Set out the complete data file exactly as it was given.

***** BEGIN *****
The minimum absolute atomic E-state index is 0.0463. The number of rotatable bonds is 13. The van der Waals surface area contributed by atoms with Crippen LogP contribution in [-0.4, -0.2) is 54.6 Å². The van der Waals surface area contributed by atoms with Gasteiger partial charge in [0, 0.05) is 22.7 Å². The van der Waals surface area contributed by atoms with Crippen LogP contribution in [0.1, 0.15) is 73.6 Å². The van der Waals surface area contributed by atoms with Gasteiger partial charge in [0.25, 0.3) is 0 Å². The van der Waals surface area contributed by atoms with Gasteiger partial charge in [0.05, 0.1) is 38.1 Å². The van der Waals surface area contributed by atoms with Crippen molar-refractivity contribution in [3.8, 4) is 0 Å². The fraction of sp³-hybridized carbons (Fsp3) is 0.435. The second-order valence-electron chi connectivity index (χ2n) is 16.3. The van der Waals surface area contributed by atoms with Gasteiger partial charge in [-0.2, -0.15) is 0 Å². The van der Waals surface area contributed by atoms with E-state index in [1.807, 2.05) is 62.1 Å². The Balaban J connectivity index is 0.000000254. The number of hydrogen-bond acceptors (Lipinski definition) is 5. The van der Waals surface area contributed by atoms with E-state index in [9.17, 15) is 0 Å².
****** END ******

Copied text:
The minimum absolute atomic E-state index is 0.0463. The number of rotatable bonds is 13. The van der Waals surface area contributed by atoms with Crippen LogP contribution in [-0.4, -0.2) is 54.6 Å². The van der Waals surface area contributed by atoms with Gasteiger partial charge in [0, 0.05) is 22.7 Å². The van der Waals surface area contributed by atoms with Crippen LogP contribution in [0.1, 0.15) is 73.6 Å². The van der Waals surface area contributed by atoms with Gasteiger partial charge in [0.25, 0.3) is 0 Å². The van der Waals surface area contributed by atoms with Gasteiger partial charge in [0.05, 0.1) is 38.1 Å². The van der Waals surface area contributed by atoms with Crippen molar-refractivity contribution in [3.8, 4) is 0 Å². The fraction of sp³-hybridized carbons (Fsp3) is 0.435. The second-order valence-electron chi connectivity index (χ2n) is 16.3. The van der Waals surface area contributed by atoms with Gasteiger partial charge in [-0.2, -0.15) is 0 Å². The van der Waals surface area contributed by atoms with E-state index in [1.807, 2.05) is 62.1 Å². The Balaban J connectivity index is 0.000000254. The number of hydrogen-bond acceptors (Lipinski definition) is 5. The van der Waals surface area contributed by atoms with E-state index in [9.17, 15) is 0 Å².